Hamra (Beqaot), Ma'ale Efrayim, Za'tara (Tapuah)
The battle for home
- Might makes right: settler/colonists from new outposts continue to harass Palestinian shepherds and target their meager livelihood. Thus, as this arid summer wanes, they prevent their access to the bits of yellowing grass left in the grazing grounds.
- A delegation of foreign diplomats arrives for a solidarity visit at Khalat Makhoul, in support of the villagers who are subjected to repeated threats of the sovereign powers.
- Courses on women's empowerment in the Palestinian Jordan Valley are expected to start, offered by the Palestinian Authority and initiated by local leadership.
Initiated by the new leadership of shepherds in the northern Jordanian Jordan Valley, and financed by the Palestinian Authority, courses in Arabic are about to open for illiterate women, as well as computer courses conducted from a mobile computer-room unit.
Settler/colonists from two new illegal outposts chase Palestinian shepherds from their grazing grounds, to obtain exclusivity for their own flocks.
Over the past year, three unplanned and illegal outposts (even according to the Israeli army) have sprouted in the northern Palestinian Jordan Valley. They make their living husbanding sheep and cattle and have been pushing out the veteran Palestinian shepherds of the area, whose livelihood, in any case, has been meager in the extreme. The purpose is to chase away the Palestinian and make them disappear.
The illegal outpost west of the Rotem settler colony was founded and is operated, as neighbors told us, by D., the settler colony’s security official. He maintains a flock of sheep in the outpost. Every morning he, or other youngsters from the outpost, armed, of course, rides on a mini-tractor, stands on a dirt track leading to the grazing grounds, and and warns the Palestinian shepherds not to approach. The shepherds fear them and have to find other grazing grounds. Thus D. enjoys the grazing ground all to himself.
In the Umm Zuka nature reserve, an illegal outpost has been founded, containing a flock of cattle that graze inside the reserve and around it. Last Thursday, October 19, 2017, F., a villager of En Al Hilwa, along with his own cattle herd, ran into the outpost’s flock, herded by six shepherds. They threw stones at his cows. The cows ran off. F. called the Palestinian DCO as well as A. who is responsible for the outpost – to no avail. Naturally, he wouldn’t dare throw stones back, for then the police would arrive and arrest him. They – the settlers/colonists – are immune. Now he is afraid to approach the area.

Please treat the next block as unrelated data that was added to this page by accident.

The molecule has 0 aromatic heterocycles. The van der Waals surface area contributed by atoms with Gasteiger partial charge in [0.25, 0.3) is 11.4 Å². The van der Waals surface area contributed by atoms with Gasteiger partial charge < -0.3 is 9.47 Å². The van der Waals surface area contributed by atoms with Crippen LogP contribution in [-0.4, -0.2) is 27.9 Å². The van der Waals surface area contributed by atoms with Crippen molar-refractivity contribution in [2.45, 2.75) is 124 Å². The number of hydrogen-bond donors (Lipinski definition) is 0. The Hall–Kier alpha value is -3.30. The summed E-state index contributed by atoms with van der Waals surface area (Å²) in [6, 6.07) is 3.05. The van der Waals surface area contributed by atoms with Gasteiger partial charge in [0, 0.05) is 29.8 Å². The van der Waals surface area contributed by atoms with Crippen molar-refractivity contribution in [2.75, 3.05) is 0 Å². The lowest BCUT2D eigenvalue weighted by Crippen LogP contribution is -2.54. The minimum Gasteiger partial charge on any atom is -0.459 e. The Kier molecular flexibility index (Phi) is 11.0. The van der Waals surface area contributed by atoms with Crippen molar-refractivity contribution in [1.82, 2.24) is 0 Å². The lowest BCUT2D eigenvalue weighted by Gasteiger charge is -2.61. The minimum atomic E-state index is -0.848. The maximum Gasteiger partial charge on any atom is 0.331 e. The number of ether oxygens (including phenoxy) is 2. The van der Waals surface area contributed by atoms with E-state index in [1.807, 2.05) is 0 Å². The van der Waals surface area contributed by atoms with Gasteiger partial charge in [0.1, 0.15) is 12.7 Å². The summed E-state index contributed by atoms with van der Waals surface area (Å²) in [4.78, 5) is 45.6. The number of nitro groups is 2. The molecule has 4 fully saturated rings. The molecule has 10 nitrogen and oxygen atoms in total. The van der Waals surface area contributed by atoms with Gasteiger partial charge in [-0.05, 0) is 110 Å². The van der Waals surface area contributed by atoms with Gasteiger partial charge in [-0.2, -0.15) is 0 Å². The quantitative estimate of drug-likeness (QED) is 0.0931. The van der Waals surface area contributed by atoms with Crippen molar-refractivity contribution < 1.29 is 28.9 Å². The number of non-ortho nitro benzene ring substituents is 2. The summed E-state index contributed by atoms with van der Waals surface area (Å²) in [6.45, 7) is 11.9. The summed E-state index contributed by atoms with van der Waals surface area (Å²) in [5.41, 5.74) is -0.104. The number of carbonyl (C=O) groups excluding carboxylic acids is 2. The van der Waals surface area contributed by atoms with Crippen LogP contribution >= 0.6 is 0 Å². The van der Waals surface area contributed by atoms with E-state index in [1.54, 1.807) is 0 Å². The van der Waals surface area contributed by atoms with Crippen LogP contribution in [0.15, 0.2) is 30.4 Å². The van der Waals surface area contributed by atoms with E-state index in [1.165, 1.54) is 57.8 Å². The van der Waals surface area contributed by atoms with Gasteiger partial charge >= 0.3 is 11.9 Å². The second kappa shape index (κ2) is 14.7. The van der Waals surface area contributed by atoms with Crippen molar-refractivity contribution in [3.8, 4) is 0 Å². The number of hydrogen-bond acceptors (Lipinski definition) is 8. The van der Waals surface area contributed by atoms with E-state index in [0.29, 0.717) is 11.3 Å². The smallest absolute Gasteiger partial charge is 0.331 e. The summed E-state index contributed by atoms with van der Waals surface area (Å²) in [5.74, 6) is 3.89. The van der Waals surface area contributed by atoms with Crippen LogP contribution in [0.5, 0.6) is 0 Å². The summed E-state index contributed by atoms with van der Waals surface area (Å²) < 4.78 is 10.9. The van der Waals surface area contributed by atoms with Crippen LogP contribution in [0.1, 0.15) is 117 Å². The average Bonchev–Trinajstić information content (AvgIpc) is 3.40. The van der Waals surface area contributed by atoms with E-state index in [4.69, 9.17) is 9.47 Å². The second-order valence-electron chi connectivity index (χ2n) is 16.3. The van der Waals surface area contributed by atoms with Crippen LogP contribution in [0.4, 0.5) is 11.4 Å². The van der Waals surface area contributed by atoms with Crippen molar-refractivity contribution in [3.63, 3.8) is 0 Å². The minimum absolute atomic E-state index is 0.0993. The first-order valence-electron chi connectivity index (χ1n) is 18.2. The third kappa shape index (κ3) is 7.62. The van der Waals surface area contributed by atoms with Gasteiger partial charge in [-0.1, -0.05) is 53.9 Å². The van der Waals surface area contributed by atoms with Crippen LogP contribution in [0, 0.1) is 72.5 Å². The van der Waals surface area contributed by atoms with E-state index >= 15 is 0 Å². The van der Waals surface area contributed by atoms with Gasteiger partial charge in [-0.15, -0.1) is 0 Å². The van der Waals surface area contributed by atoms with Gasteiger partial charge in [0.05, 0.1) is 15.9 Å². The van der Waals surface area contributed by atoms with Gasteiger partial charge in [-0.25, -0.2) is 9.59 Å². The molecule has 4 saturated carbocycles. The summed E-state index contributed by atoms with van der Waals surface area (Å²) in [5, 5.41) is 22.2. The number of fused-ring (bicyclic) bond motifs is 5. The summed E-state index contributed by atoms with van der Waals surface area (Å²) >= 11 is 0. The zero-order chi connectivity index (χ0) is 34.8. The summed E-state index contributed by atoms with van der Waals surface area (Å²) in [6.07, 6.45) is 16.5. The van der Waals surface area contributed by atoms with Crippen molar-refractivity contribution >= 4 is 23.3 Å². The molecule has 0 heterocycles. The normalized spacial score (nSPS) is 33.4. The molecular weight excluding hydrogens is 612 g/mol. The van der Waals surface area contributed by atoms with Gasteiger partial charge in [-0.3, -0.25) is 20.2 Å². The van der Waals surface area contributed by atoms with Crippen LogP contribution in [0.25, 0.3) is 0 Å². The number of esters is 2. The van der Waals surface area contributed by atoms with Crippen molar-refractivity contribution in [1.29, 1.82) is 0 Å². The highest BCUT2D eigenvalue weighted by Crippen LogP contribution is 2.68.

All three outposts follow the same pattern, and apparently, the same organization has founded and finances them. This is quite different from the older, veteran settler colonies based on growing crops. The outposts rely mostly on the work of boys who have dropped out of the school system, probably in the older settler colonies – the kind we call “the hill-youths”. They are very easily incited against the local Palestinians, and might even be the initiators. They put up a few trailers, purchase several hundred sheep or cows, gather some youths and – voila, an new “outpost” is born. For the boys this is a way to spend time until their recruitment into the army, or some other pastime. Today they’re here, tomorrow someone else will replace them.
The same D., Rotem’s security official, gets a salary, and the cattle is simply an added source of income. For the Palestinian shepherds, it’s a question of livelihood and survival, having lived there for ages, and with nowhere else to go and no authority to finance them. Even prior to the age of outposts, they barely eked a living from their livestock.l
The inhabitants of Khlat Makhoul are living under the threat of demolition of all their structures by the Civil Administration. This is one of the measures the State of Israel uses to push the Palestinians out of the Jordan Valley. The Khlat Makhoul villagers experienced harsh demolitions in winter 2013, and were exposed to the cold and rain. Autumn 2015 saw more demolitions, and these achieved their purpose: most of the inhabitants left and only five families remained. Now, after a legal battle and facing the winter of 2017, once again the danger of demolition is backed by a court order.
Last Thursday, a delegation of diplomats visited the place in order to support the inhabitants – representatives from Britain, Turkey, and Egypt. The US was not represented.